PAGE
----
President's weekly report — April 24, 2015

April 24, 2015 | By ROB RIVETT

Tort reform in Washington State — the virtues of at-will employment

We filed this amicus brief in Rickman v. Premera Blue Cross in the Washington Supreme Court. While working for Premera, Ericka Rickman was fired for nepotism, because she allegedly favored her son in compensation and other matters in violation of company policy.  Before she was fired, Premera and Blue Cross were in the process of a merger, and there were discussions of a new business plan.  While she had nothing to do with the decision-making over these matters, she claims to have expressed her concern to her supervisor that the plan would violate federal law.  That plan was never adopted.  Nevertheless she brought an unlawful termination suit, claiming that her firing was in retaliation for her suggesting that the nonadopted plan might be unlawful. As our blog explains, exceptions to the doctrine of at-will employment should be narrowly construed. Otherwise, the benefits of a broad doctrine of at-will employment — benefits that accrue both to employers and employees — would be lost.

Also in the Washington Supreme Court, we filed this amicus brief in Rose v. Anderson Hay and Grain.  There a truck driver was fired after he refused to work beyond 60 hours and falsify records about his work — allegations that if true would point to a violation of Commercial Motor Vehicle Safety Act.  Rose could have filed a claim with the Department of Labor which would have afforded him relief including back-pay and other damages.  However, because he missed the deadline to file with the Department, he sued for unlawful termination.  However, the exception to at-will employment doesn’t include circumstances where there are adequate statutory remedies available.  And, just as we argued in Premera, the public policy would be poorly served by a further evisceration of the doctrine of at-will employment.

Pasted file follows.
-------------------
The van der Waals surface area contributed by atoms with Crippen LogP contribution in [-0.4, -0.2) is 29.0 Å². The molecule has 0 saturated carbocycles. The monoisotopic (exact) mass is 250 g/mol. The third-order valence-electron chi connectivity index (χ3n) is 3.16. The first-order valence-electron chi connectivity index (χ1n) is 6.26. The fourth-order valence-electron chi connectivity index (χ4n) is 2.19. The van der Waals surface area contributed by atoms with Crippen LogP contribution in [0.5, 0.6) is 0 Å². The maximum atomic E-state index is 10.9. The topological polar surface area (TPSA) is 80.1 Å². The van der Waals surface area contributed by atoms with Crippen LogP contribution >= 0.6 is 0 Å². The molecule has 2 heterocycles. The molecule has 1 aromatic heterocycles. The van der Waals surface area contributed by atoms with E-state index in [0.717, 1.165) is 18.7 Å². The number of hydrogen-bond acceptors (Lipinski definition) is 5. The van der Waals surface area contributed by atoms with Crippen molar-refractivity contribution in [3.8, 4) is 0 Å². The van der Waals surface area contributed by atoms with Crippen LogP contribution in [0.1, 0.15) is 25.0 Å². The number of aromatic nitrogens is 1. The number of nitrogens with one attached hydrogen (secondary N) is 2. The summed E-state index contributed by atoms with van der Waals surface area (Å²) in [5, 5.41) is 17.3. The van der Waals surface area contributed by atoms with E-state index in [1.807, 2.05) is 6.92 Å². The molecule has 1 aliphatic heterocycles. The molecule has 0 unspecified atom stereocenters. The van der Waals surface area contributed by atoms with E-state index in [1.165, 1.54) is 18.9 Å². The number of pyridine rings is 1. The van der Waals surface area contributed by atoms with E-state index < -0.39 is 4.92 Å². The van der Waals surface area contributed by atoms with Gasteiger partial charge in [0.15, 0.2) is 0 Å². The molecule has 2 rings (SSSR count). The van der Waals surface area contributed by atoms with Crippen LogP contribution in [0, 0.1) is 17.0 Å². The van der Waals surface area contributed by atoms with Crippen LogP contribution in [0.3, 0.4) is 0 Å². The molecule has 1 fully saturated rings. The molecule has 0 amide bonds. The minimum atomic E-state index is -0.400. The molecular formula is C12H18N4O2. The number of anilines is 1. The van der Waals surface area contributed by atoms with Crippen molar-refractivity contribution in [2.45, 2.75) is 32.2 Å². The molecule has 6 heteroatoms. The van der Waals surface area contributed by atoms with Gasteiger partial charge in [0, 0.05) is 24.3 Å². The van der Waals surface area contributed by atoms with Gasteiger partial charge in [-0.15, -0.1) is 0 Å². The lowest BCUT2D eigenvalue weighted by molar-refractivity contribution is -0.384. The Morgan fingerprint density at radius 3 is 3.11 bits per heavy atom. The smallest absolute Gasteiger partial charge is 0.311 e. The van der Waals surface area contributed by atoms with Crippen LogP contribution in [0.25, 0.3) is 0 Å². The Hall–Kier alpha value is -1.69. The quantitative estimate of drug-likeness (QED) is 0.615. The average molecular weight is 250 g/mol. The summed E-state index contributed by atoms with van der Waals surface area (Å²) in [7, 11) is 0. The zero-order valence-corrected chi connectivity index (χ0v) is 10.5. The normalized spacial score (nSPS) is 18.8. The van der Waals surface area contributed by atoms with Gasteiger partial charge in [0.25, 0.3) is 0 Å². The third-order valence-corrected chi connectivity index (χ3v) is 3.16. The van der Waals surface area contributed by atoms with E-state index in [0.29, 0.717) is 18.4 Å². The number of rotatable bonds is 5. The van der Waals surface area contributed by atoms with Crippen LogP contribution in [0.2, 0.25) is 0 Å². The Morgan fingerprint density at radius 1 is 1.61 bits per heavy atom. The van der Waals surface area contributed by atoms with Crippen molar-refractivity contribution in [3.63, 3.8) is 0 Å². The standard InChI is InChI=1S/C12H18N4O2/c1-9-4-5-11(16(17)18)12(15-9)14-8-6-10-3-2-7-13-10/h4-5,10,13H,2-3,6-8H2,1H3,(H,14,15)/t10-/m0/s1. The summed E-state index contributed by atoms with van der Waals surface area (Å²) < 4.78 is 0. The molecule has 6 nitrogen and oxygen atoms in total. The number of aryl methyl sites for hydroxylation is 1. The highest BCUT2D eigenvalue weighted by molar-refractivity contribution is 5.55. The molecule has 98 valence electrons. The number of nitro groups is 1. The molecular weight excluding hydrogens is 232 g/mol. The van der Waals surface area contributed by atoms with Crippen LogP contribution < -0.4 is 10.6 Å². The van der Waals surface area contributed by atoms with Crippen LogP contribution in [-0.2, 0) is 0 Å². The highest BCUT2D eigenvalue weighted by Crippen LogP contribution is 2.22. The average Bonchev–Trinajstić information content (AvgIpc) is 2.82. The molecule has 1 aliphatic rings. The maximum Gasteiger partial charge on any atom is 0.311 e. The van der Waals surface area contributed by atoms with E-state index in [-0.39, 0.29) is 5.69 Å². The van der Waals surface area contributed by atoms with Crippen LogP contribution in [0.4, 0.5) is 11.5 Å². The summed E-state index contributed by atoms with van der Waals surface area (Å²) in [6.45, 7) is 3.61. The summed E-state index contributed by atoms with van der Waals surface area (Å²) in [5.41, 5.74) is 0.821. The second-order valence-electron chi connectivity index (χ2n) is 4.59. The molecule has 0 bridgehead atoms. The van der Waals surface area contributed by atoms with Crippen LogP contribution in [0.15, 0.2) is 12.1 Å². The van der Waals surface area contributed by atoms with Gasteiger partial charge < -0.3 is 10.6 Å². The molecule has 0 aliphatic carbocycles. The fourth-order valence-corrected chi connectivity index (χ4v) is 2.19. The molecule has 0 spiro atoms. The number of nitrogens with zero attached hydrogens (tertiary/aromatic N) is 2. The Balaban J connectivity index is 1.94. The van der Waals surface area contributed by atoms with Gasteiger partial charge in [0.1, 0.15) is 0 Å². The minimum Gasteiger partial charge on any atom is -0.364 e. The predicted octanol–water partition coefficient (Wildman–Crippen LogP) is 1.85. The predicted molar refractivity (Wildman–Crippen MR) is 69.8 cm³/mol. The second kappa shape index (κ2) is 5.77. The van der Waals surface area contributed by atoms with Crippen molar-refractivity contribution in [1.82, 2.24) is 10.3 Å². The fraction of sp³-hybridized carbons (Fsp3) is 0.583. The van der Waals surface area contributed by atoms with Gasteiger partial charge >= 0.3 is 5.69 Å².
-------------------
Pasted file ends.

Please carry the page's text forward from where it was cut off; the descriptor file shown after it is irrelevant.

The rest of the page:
Property Rights — Oral argument in the dancing raisins case

Oral argument was held this week before the Supreme Court of the United States in Horne v. Department of Agriculture.  That’s the case where a raising handler was heavily fined for selling raisins on the open market, rather than giving between a one-third and one-quarter of the crop to an entity known as the “Raisin Advisory Committee.”  The raisin owner is arguing that this forced confiscation amounts to a taking of his property. We filed this amicus brief. Our blog’s analysis on the argument is here.  As the transcript shows, a good number of the justices were quite skeptical of the program and the government’s arguments. You can also listen to the argument here.  It’s worth a listen.  While you might expect Chief Justice Roberts to say something along the lines of “This is different because you come up with the truck and you get the shovels and you take their raisins, probably in the dead of night,” it is even more enlightening to hear Justice Kagan call the program a “weird historical anomaly.” We should have a decision by the end of June.

Property Rights — Illegal taxes on development

We received an adverse trial court ruling in Building Industry Association of the Bay Area v. City of San Ramon.  That’s the case where the City adopted a Mello-Roos taxing district on all vacant land in the City.  The trouble is that such taxing districts are supposed to help pay for new infrastructure and the like for new development, not infill projects of vacant property randomly scattered throughout the City.  Here the owners of new homes on the lots would receive the exact same services as their immediate next-door neighbors.  We plan on filing an appeal.

Environment — Challenge to air regulations turned back

The D.C. Circuit Court of Appeals turned back our challenges in this opinion to EPA’s greenhouse gas regulations for light duty and heavy duty vehicles in Delta Construction v. EPA and California Construction Trucking Association v. EPA.  We’ve argued that these regulations, which will have far-reaching impacts on the light and heavy truck vehicle industries, are unlawful because they were not submitted to EPA’s Science Advisory Board before being adopted.  Without reaching the merits of our claim, the Court held that our clients really didn’t suffer any injury because even without the EPA rule, other rules from the National Highway Traffic Safety Administration  would have had an equal impact on the truckers.  We are considering our options.